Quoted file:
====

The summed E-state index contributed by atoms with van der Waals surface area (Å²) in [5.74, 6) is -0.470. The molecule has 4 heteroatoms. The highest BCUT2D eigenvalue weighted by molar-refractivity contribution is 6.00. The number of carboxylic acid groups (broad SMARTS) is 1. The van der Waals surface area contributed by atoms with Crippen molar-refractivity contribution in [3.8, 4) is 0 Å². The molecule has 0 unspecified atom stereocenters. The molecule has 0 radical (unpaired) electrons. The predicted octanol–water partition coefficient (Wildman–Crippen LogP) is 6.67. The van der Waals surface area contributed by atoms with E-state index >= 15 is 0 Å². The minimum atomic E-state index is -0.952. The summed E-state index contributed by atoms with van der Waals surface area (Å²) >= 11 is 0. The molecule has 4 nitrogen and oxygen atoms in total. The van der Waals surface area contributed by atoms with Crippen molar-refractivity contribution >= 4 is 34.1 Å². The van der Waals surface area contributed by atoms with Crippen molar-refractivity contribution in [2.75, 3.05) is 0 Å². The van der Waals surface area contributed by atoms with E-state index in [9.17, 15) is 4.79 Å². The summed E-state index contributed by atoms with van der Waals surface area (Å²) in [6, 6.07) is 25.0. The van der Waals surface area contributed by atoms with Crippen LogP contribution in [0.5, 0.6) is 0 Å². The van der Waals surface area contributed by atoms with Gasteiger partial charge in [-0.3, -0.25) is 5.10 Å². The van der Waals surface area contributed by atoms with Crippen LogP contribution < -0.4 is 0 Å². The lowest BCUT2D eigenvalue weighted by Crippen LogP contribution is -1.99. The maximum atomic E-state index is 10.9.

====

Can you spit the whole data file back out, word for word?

The summed E-state index contributed by atoms with van der Waals surface area (Å²) in [5.74, 6) is -0.470. The molecule has 4 heteroatoms. The highest BCUT2D eigenvalue weighted by molar-refractivity contribution is 6.00. The number of carboxylic acid groups (broad SMARTS) is 1. The van der Waals surface area contributed by atoms with Crippen molar-refractivity contribution in [3.8, 4) is 0 Å². The molecule has 0 unspecified atom stereocenters. The molecule has 0 radical (unpaired) electrons. The predicted octanol–water partition coefficient (Wildman–Crippen LogP) is 6.67. The van der Waals surface area contributed by atoms with E-state index >= 15 is 0 Å². The minimum atomic E-state index is -0.952. The summed E-state index contributed by atoms with van der Waals surface area (Å²) >= 11 is 0. The molecule has 4 nitrogen and oxygen atoms in total. The van der Waals surface area contributed by atoms with Crippen molar-refractivity contribution >= 4 is 34.1 Å². The van der Waals surface area contributed by atoms with Crippen molar-refractivity contribution in [2.75, 3.05) is 0 Å². The van der Waals surface area contributed by atoms with E-state index in [9.17, 15) is 4.79 Å². The summed E-state index contributed by atoms with van der Waals surface area (Å²) in [6, 6.07) is 25.0. The van der Waals surface area contributed by atoms with Crippen LogP contribution in [0.5, 0.6) is 0 Å². The van der Waals surface area contributed by atoms with Gasteiger partial charge in [-0.3, -0.25) is 5.10 Å². The van der Waals surface area contributed by atoms with Crippen LogP contribution < -0.4 is 0 Å². The lowest BCUT2D eigenvalue weighted by Crippen LogP contribution is -1.99. The maximum atomic E-state index is 10.9.